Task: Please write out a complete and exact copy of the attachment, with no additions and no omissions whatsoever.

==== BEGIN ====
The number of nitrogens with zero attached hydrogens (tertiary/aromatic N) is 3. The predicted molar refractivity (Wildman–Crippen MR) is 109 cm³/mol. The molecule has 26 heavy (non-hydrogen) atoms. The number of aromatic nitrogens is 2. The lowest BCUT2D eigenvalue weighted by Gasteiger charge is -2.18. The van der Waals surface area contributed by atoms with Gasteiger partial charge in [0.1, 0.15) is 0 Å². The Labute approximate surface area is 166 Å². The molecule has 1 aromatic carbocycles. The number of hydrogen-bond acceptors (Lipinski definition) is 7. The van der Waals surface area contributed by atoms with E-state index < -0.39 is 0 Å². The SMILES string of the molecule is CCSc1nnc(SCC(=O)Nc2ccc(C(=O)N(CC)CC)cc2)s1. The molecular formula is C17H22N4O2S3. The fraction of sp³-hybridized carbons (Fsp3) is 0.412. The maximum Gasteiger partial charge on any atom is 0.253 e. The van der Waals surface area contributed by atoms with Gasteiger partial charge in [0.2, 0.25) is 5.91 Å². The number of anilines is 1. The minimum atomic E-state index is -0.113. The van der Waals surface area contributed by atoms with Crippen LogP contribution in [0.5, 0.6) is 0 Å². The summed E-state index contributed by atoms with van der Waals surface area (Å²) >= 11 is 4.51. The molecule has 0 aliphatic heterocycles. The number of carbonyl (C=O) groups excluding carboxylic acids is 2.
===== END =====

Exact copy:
The number of nitrogens with zero attached hydrogens (tertiary/aromatic N) is 3. The predicted molar refractivity (Wildman–Crippen MR) is 109 cm³/mol. The molecule has 26 heavy (non-hydrogen) atoms. The number of aromatic nitrogens is 2. The lowest BCUT2D eigenvalue weighted by Gasteiger charge is -2.18. The van der Waals surface area contributed by atoms with Gasteiger partial charge in [0.1, 0.15) is 0 Å². The Labute approximate surface area is 166 Å². The molecule has 1 aromatic carbocycles. The number of hydrogen-bond acceptors (Lipinski definition) is 7. The van der Waals surface area contributed by atoms with E-state index < -0.39 is 0 Å². The SMILES string of the molecule is CCSc1nnc(SCC(=O)Nc2ccc(C(=O)N(CC)CC)cc2)s1. The molecular formula is C17H22N4O2S3. The fraction of sp³-hybridized carbons (Fsp3) is 0.412. The maximum Gasteiger partial charge on any atom is 0.253 e. The van der Waals surface area contributed by atoms with Gasteiger partial charge in [0.2, 0.25) is 5.91 Å². The number of anilines is 1. The minimum atomic E-state index is -0.113. The van der Waals surface area contributed by atoms with Crippen LogP contribution in [0.5, 0.6) is 0 Å². The summed E-state index contributed by atoms with van der Waals surface area (Å²) >= 11 is 4.51. The molecule has 0 aliphatic heterocycles. The number of carbonyl (C=O) groups excluding carboxylic acids is 2.